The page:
We have not been to Burke Mountain for about seven years. That's a long enough time to test our memory, for sure, but we did recall liking the mountain. We rustled up some friends to ski in the Northeast Kingdom this past weekend and we became reacquainted with this little gem of a mountain on Friday.
It was nearly a two-hour drive from the Burlington area over through Montpelier and Lyndonville to East Burke. We stepped out of the car and were pleased to see the temperatures had risen a little. But more importantly the skies were bright blue and the sun felt warm.
We booted up in the Sherburne Base Lodge — a nice lodge with lots of windows — and we zipped up the Sherburne Express quad and then the Mid-Burke Express quad. We were then ready to push off of the 3,267-foot summit. We started with a cruising run on the freshly groomed Upper Dipper and Big Dipper — a long, intermediate cruiser. But our real mission was to hit the glades that spill off both sides of the mountain.
On our next run we jumped into the Sasquatch glades at the top of the mountain, enjoying a short stretch of bumps and trees before crossing Upper Power Line (an actual powerline to the summit) into the long Dixiland glades. The snow became softer and more plentiful as we descended into Dixiland. It was a great first tree run that would kick us out onto the lower East Bowl trail runout. This runout required tucking and skating.
Our crew would go on to test other glades on this side of the mountain in order, from skier's right to skier's left. From the top of the peak we descended on the Powderhorn trail until we found the Caveman glades. Here the trees were spaced out more and we could spread out to get our own lines. The sun shone through the trees and spilled onto the white moguls. I think Caveman was my favorite tree run of the day.
Next run: Throbulator. Here I dropped into a easy little chute to start the run and enjoyed well-spaced trees and lots of bumps. If you went to the sides of the glades you could find some soft powder, even though it hadn't snowed for days. Compared with other mountains, we found that going outside the “lines” of Burke's glades brought tighter trees and abundant brush that made skiing very challenging. (One time I looked over and saw the Skimeister getting up-close-and-personal with some hobblebush. I waited for him to slowly extricate himself from the deep snow.)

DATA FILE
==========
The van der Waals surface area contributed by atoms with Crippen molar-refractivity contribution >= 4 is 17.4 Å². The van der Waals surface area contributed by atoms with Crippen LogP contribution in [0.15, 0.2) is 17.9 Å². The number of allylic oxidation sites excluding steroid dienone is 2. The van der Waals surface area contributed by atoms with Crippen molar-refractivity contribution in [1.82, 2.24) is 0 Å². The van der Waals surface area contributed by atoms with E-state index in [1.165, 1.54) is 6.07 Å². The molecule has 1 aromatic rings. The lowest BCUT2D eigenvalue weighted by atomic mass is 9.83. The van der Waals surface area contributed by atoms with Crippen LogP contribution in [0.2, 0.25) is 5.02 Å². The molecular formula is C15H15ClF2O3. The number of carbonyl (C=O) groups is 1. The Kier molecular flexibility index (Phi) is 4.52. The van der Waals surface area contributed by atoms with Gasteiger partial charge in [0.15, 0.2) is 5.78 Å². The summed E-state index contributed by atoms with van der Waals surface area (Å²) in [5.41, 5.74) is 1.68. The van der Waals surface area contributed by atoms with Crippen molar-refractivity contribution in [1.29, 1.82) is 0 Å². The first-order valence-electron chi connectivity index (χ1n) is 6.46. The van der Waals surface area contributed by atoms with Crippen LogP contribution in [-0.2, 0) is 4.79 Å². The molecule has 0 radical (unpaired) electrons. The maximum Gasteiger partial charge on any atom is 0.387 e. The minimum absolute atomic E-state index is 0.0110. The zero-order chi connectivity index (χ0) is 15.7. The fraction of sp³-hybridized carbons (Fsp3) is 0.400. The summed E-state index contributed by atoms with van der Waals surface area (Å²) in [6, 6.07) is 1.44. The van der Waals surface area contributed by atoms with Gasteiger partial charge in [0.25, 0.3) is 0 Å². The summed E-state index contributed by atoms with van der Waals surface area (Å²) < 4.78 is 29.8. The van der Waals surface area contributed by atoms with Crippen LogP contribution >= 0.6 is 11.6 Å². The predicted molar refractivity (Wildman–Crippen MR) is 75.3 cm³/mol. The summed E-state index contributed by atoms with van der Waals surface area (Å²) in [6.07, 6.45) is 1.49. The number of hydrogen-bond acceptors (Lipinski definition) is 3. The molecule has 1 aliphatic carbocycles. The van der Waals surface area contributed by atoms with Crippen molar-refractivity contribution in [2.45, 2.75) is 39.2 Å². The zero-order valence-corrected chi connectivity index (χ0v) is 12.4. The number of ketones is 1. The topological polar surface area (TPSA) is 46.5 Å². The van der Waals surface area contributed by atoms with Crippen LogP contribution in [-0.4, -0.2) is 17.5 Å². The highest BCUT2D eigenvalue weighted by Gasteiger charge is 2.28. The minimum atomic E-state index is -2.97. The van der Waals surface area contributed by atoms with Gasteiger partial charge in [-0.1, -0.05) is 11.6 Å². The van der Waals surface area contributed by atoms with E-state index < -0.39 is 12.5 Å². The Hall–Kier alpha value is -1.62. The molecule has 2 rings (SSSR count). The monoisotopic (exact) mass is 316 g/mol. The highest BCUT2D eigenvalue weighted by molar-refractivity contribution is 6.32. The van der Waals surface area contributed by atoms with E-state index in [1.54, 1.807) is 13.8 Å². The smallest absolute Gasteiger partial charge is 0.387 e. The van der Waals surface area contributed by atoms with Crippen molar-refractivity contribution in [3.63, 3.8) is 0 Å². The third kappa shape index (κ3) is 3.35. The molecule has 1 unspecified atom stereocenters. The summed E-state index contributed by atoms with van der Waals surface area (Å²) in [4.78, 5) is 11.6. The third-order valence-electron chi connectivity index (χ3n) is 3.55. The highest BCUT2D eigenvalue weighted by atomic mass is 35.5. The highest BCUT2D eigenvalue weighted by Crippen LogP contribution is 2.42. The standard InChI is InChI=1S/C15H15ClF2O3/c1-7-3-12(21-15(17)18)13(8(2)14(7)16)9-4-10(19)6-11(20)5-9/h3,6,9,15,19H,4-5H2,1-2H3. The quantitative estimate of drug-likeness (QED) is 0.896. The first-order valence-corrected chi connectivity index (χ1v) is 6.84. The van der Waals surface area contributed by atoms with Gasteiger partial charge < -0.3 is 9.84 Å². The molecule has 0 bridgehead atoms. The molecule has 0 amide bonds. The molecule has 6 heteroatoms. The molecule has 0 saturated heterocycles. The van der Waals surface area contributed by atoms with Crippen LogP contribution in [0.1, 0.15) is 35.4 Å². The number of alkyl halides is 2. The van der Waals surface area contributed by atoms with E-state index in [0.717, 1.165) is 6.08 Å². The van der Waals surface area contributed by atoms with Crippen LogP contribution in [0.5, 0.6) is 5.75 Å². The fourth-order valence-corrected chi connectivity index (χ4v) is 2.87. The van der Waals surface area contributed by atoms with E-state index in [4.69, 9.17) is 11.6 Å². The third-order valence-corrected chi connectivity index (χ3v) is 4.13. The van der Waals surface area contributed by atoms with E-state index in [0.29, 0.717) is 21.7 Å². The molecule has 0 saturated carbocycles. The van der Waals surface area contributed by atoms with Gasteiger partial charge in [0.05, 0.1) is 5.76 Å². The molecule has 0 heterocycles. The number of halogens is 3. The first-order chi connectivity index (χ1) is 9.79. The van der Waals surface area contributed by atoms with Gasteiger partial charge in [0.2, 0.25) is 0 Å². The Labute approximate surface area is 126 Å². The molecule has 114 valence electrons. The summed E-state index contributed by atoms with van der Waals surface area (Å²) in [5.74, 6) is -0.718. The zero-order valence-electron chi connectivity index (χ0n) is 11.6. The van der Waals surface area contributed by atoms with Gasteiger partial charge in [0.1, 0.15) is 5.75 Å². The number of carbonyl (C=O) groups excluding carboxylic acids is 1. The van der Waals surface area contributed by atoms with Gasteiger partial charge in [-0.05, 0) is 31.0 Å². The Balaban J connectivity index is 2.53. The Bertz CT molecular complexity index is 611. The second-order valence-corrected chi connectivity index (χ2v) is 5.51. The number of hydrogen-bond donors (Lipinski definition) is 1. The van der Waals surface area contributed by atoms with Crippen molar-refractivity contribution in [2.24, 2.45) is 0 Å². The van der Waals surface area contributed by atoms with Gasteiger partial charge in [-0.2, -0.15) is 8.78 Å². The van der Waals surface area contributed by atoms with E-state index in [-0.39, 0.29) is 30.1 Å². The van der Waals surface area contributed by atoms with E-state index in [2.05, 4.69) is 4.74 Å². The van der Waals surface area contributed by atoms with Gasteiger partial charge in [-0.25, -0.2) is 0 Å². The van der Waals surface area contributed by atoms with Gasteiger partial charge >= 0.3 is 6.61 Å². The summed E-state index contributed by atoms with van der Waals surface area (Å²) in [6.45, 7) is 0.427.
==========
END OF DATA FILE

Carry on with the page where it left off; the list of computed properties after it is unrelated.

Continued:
We were curious about the upper East Bowl trail, which was the eastern edge of the resort. After a few turns on the trail we saw that skiers had dipped into the woods below it. We followed some tracks and found the trees very tight and again, lots of hobblebush. The snow was rather deep here in the shadow of the mountain. We hooked up with the Dixiland glade before being spat out on the lower East Bowl runout for our straight run down to the Mid-Burke Express.
We enjoyed the views from the top of this north-facing mountain. The most distinctive sight was the snow-covered Lake Willoughby wedged between Mt. Hor and Mt. Pisgah. It looks a bit like a fjord. We also felt really close to the big, white peaks of New Hampshire's Presidential Range. Very pretty.
When you looked down the mountain you could see the ongoing construction of two large building behind the old-school Mid-Burke Lodge and Mid-Burke Express. It is a new hotel and conference center which is expected to be open next season. I zipped by this area and then passed slopeside homes and condos as I skied down the novice High Meadows Pass for lunch at the lower Sherburne Base Lodge.
Next on the list were the Jungle and Birches glades on the western edge of the ski area. The consensus was that the Jungle glade was good, the sun-drenched Birches glade was nice, but Wayne's World (below Birches) was an odd, tight glade that was “not worthy.”
I took a couple intermediate cruising runs to finish my day. I stopped to take in the view and enjoy the sun on my face. The crew reported that they enjoyed skiing Fox's Folly (with groomed stretches and a steep, bumped-up section) under the old Willoughby Quad, which was snow-covered because it hadn't been in use recently. (The new, high-speed quad came onto the scene in 2011.)
On my return to the Sherburne Base Lodge, I checked out the easy Enchanted Forest glade next to the Sherburne Express lift. It was a mellow glade where kids could get the hang of skiing in the trees. The Sherburne Express serves the resort's only novice runs as well as this glade and terrain park features. (The upper mountain lifts only serve intermediate and expert terrain.) Down here at the base there is also a J-Bar and it was nice to see families coming out to have fun on a beautifully sunny Friday afternoon.
BURKE MOUNTAIN AT A GLANCE
- Located in East Burke, Vermont
- Summit elevation: 3,267 feet
- Sherburne base elevation: 1,210 feet
- Skiable acres: 267
- Trails and glades: 50
- 11% Novice
- 47% Intermediate
- 42% Expert
- Lifts: Two high-speed quads, a Poma and a J-Bar
- The old, fixed-grip Willoughby Quad is pressed into service on busy days, I believe.
- Terrain park: 1
- Percentage of snowmaking: 70%
- Home to the Burke Mountain Ski Academy